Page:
The global pandemic has necessitated a rethink by many advisers about how they should go about their business. While some have continued to function relatively easily and effectively, for others it has been more of a challenge.
In speaking to advisers about the ‘new normal’ environment, I am often quizzed about what other advisers are doing. Five aspects have stood out for me.
A survey conducted by Financial Advisor Magazine revealed that a lack of timely communication is one of the primary reasons clients leave their advisers. Effective communication doesn’t mean bombarding clients’ inboxes with daily market indicators, weekly economic commentary or a monthly investment statement. While it is important to address investment and financial matters, communicating with clients as unique individuals, with their own goals and aspirations, is key to maintaining and building strong adviser/client relationships.
During challenging times or when life is less busy, many of us tend to reflect on our personal circumstances. While top advisers make a point of obtaining feedback from clients at regular intervals, if ever there was a time to ask clients about what they need most from their adviser, it is now. I firmly believe that asking well considered questions is possibly of greater importance than the solutions that may be offered. Requesting feedback can be done personally, but also by way of a carefully constructed survey. Understanding what is working and what isn’t, may provide valuable guidance about what clients require most.
Being seen as a credible source of information by clients is a characteristic exhibited by many top advisers. While it certainly does not require an adviser to be an expert beyond his or her primary field of competency, there is significant benefit in an adviser being seen as the primary source of reliable information. The constant flood of information at our fingertips often leaves us confused about what to believe. Educating clients about what’s happening in the financial world and what it means for their own financial journeys not only builds their confidence, but also the trust they have in their adviser.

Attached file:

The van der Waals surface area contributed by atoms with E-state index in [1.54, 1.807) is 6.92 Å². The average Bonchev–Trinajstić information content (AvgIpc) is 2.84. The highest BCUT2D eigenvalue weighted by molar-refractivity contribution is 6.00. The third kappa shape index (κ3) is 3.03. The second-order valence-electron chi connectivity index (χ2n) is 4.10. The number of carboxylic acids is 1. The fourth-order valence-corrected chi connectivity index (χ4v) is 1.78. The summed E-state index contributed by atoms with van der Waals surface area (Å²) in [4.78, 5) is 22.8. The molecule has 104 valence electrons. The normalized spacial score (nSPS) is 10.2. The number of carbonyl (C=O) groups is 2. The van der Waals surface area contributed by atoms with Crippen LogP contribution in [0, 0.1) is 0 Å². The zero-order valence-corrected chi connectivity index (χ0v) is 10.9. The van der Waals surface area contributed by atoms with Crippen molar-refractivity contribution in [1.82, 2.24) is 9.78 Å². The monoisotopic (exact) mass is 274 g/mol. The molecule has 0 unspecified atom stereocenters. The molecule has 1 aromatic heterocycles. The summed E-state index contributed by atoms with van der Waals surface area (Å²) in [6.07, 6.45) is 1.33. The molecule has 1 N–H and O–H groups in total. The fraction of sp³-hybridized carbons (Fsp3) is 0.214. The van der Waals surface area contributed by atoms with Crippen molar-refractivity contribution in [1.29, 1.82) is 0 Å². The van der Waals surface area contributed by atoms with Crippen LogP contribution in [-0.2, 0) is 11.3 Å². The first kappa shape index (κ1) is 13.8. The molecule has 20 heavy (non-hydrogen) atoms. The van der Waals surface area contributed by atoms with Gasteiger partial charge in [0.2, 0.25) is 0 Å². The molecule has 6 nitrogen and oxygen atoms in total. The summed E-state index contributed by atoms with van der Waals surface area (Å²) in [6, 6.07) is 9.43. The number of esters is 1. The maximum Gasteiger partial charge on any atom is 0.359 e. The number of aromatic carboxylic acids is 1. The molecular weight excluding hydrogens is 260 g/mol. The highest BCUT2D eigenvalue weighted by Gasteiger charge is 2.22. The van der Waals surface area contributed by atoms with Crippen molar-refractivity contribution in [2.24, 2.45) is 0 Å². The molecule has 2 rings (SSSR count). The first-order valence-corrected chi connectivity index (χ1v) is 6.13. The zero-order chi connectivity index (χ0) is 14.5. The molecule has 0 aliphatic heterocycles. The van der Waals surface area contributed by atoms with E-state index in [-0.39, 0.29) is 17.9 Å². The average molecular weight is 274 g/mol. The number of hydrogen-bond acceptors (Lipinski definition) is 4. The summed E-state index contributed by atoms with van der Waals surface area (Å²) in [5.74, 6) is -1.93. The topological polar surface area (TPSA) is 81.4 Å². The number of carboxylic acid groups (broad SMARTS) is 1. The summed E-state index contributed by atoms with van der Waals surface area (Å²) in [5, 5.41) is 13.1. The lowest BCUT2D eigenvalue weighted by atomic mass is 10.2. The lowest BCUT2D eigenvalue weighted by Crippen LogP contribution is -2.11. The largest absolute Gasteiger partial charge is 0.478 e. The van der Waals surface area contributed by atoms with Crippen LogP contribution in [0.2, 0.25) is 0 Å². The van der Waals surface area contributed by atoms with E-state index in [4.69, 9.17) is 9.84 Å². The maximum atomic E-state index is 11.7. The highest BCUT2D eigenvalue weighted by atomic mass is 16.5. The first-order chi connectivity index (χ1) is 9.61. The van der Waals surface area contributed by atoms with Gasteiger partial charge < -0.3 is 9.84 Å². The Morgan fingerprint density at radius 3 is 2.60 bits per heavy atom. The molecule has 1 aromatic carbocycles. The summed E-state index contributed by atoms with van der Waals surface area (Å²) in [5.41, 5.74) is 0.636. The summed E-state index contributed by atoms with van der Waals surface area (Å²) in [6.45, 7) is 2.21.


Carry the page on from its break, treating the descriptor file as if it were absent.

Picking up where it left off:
Irrespective of industry regulation, top advisers hold themselves to the highest personal and professional ethical standards. This means always acting in the best interests of clients.
During times of extreme market volatility, clients are likely to exhibit increased levels of stress and anxiety. It is natural for advisers to also experience heightened levels of unease, especially in relation to the likely drop in clients’ investment values. It may seem obvious but being completely honest with clients during such times is critical. Being truthful about a given situation supports an environment in which appropriate decisions can be made.
Be a coach
In its most basic form, a coach’s primary focus is to ensure improved performance and/or a successful outcome.
Top advisers promote a way of thinking by their clients that leads to behavioural adjustments that would otherwise derail carefully constructed plans and possibly destroy wealth. DALBAR’s annual Quantitative Analysis of Investor Behaviour study leaves little doubt that investor behaviour has a significantly negative impact on investment outcomes. Advisers who are able to address this potentially destructive conduct are likely to have happier clients.
This analysis was written by Edden Kift from the PortfolioMetrix business development team (www.portfoliometrix.com).